A Single Mom on Father’s Day

Father's Day 2013 Super Hero Run in Sacramento, California

Father’s Day 2013 Super Hero Run in Sacramento, California

My daughter and son-in-law organized a Super Hero 5k run for Father’s Day. Over five thousand people attended last Sunday at 8 am. Naturally, as the father of the event organizer, I got conscripted to “volunteer” in the beer garden after the race. (Somehow I don’t think this qualified as a church outreach.) Anyhow, my job was to affix wrist bands on runners after the security officer checked their ID to make sure they were old enough to consume Pabst Blue Ribbon beer for breakfast. (When did Pabst become trendy?)

As runners filed into the beer garden, we gave the dads a ticket for a free beer in honor of Father’s Day. I asked one man if he was a dad. “Yes, several times,” he said. I told him he could only have one free beer no matter how many children he had. This prompted a howl of laughter from both of us. He nodded at a young lady who entered with him and indicated she was one of his kids. She was a cute girl in her early twenties. I jokingly told her: “Sorry, the free beers are only for dads today.”
“I’m a single mom,” she said demurely while shuffling in with her dad.

There was a tone of deep sadness in her response. I felt my heart break for that young mother. I’ve had a couple days to think about it and I’ve come to realize that Father’s Day can be a sad day for some single moms. Clearly, the most common turn of events that propel mothers (and fathers) into the role of single parent is divorce and abandonment.

These days, I hear the voices of many young Christians who believe the ramifications of divorce, and other social ills, are more harmful than the hot issue of same-sex marriage. Whether they are right remains to be seen. Nevertheless, our society has done a poor job assisting widows, orphans, and single parents. Sure, we throw a lot of government services at the problem, and the church helps a little, but the solution to the emotional devastation requires more than money.

I don’t have an absolute solution that will fix this problem. However, I’ve heard my fellow Christians say that Jesus is the answer. I believe that is true but I also know we have a cross to bear in the struggle against the ills of our society. For instance, I see a tremendous amount of immaturity in young adults. As a culture we don’t demand much maturity from our young people. Instead, young adults (especially men) apply the majority of their energy to the acquisition of skills that will earn them good money so they can have a good time. Maturity is much more than work hard play hard. For one thing, it requires you to exert a lot of effort to learn how relationships work while growing your commitment to remain in the trenches when the relationship gets difficult.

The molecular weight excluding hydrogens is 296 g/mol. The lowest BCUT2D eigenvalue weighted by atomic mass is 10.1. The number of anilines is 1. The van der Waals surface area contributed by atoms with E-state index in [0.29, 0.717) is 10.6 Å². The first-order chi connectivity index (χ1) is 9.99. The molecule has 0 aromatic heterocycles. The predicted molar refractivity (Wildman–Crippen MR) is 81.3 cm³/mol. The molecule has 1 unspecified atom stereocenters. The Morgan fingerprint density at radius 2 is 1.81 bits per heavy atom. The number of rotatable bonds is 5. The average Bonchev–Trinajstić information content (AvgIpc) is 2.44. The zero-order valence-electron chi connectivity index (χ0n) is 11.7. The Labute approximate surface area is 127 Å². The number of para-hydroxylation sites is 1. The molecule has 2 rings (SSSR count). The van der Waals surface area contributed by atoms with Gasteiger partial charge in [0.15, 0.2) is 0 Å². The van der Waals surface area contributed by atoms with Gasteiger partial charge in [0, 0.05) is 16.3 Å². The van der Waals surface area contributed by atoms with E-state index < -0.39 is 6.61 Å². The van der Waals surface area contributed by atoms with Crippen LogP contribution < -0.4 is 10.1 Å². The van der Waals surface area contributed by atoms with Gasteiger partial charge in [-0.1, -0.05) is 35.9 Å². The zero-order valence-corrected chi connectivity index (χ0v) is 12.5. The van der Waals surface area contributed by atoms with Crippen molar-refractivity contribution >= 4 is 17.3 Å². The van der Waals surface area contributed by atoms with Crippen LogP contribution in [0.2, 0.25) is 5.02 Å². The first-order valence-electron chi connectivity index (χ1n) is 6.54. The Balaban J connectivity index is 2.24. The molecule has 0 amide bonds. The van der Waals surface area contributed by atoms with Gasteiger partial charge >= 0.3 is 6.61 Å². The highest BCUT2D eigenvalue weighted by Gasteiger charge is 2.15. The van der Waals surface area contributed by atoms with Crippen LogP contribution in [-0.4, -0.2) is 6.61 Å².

Until parents start to talk often with their adolescents about maturity and expect it from them, young people will struggle to break out of the make-money-and-have-a-good-time mindset. That mindset DOES NOT work when you enter a serious relationship, get married, and have children. I know because I was deep in that mindset during my twenties and thirties. And others suffered because of my immaturity. I was eventually able to gain a little maturity because of the example and admonitions of my parents, especially my father. So parent’s, don’t give up hope.

Now that I’ve preached at you young adults, here is a word of encouragement: growing up and acquiring maturity is tough but it feels great. It also does not mean you can’t have fun. Don’t expect that maturity will automatically come into your life as you grow older. I’ve known people in their fifties and up who never left the playground, metaphorically. Maturity must be valued and sought. Generally, young women are more mature than young men (except for the girls on Bridezillas). To catch up, I recommend that young men emulate the examples of maturity in the life of Christ and spend time reading the book of Proverbs. With a little more maturity in the minds and hearts of young adults, perhaps there would be fewer sad single moms on Father’s Day.

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Posted on June 19, 2013, in Uncategorized and tagged , , , , , , , , , , , . Bookmark the permalink. Leave a comment.

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